NEO: The Not so Subtle Moral Decay of the US Military


By Martin Berger and New Eastern Outlook, Moscow

At this point, there’s no hiding that a considerable number of MSM sources directly promotes the agenda of both US military contractors and the Pentagon, trying to advertise the US military as the ultimate combat force akin to those unvanquishable legions of Rome from two thousand years ago. Unsurprisingly, the military brass is more than willing to uphold this image, as it has recently been announced by the Chairman of the US Joint Chiefs of Staff, Joseph F. Dunford, that these days there’s no force able to withstand a joint assault mounted by the US military. Well, somehow the Department of Defense (DoD) wants even more money, even though there’s no logical explanation as to why the mightiest army on the planet would need to improve anything, when everyone else is obviously lagging far behind.

However, it’s been rightfully pointed out by Global Research that:

With he biggest military budget in the world, five times larger than the next six countries, the largest number of military bases – over 180 – in the world and the most expensive military industrial complex, the US has failed to win a single war in the 21th century.

It would, indeed, be tempting to allocate all blame on those dubious weapons programs that draw mind-boggling amounts of resources without ever producing anything to show for them. But it’s far past this stage by now, as it’s obvious that the US military itself is undergoing a period of moral decay, where young men who enlisted to defend their country with honor and dignity are gradually turning into crooks.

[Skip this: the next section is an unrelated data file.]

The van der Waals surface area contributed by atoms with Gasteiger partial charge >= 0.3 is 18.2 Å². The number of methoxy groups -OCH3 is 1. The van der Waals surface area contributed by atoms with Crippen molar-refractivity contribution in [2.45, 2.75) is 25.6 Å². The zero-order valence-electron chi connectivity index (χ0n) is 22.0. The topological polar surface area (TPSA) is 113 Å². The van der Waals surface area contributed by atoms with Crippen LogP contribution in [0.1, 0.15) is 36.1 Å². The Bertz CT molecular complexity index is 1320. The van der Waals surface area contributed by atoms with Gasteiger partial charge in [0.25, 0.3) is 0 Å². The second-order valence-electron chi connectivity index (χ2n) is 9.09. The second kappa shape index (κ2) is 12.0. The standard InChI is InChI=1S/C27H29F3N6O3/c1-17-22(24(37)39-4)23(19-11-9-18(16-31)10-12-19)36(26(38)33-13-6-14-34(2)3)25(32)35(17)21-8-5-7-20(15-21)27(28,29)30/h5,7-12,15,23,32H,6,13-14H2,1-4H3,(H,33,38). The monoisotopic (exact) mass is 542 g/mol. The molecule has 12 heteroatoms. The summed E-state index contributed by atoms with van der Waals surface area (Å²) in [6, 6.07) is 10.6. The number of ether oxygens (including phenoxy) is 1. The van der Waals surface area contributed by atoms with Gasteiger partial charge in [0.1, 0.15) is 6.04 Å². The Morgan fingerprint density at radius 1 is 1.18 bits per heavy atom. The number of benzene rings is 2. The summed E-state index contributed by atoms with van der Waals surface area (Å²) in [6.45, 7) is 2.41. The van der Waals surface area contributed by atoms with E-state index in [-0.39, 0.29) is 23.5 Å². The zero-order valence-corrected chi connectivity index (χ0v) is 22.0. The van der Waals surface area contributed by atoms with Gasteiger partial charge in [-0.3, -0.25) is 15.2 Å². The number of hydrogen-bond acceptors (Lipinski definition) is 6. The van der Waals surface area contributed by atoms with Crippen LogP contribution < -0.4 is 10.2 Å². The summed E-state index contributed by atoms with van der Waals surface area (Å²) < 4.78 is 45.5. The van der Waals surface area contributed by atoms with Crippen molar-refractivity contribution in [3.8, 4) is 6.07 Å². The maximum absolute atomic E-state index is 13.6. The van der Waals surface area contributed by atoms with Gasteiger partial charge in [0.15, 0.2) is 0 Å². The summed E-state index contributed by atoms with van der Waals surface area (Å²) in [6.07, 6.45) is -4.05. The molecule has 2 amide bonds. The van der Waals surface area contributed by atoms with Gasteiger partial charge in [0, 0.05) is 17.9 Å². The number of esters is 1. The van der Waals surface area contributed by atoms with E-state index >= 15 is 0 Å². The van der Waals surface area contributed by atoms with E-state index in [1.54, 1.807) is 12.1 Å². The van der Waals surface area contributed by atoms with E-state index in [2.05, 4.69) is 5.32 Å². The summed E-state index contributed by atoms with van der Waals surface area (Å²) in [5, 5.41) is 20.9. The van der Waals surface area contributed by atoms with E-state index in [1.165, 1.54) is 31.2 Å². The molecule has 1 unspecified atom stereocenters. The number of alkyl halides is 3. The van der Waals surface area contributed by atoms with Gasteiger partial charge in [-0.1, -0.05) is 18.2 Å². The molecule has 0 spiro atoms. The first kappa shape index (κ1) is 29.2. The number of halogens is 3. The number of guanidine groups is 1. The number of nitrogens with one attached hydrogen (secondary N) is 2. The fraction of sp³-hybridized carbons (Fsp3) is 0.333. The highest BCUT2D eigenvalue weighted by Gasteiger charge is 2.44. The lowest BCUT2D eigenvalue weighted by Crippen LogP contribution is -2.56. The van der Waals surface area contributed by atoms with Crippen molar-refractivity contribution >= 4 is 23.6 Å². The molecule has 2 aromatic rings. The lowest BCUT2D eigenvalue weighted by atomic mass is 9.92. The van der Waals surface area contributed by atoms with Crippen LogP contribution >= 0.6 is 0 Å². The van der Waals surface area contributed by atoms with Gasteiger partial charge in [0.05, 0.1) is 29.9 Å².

There’s more than enough facts that can be found both in the alternative and mainstream media to illustrate this notion, as there’s no shortage of war crimes that US servicemen have committed in Afghanistan, Iraq, Syria and a number of other states. As a rule, Washington uses every trick imaginable to suppress such reports, but they come out nonetheless.

For instance, it has recently been revealed that the chief prosecutor of the ICC from Gambia, Fatou Bensouda, stated that members of the US armed forces inflicted “torture, cruel treatment, and offenses against the dignity of persons, in Afghan territory,” acts that qualify as war crimes. The response of the United States was fairly predictable and prompt, as Bensouda was denied entry into the United States. This step was accompanied by the announcement made by US Secretary of State Mike Pompeo in which he indicated Washington’s intention to refuse entry to any and all ICC officials who were going to launch an investigation into the crimes US military personnel committed in Afghanistan.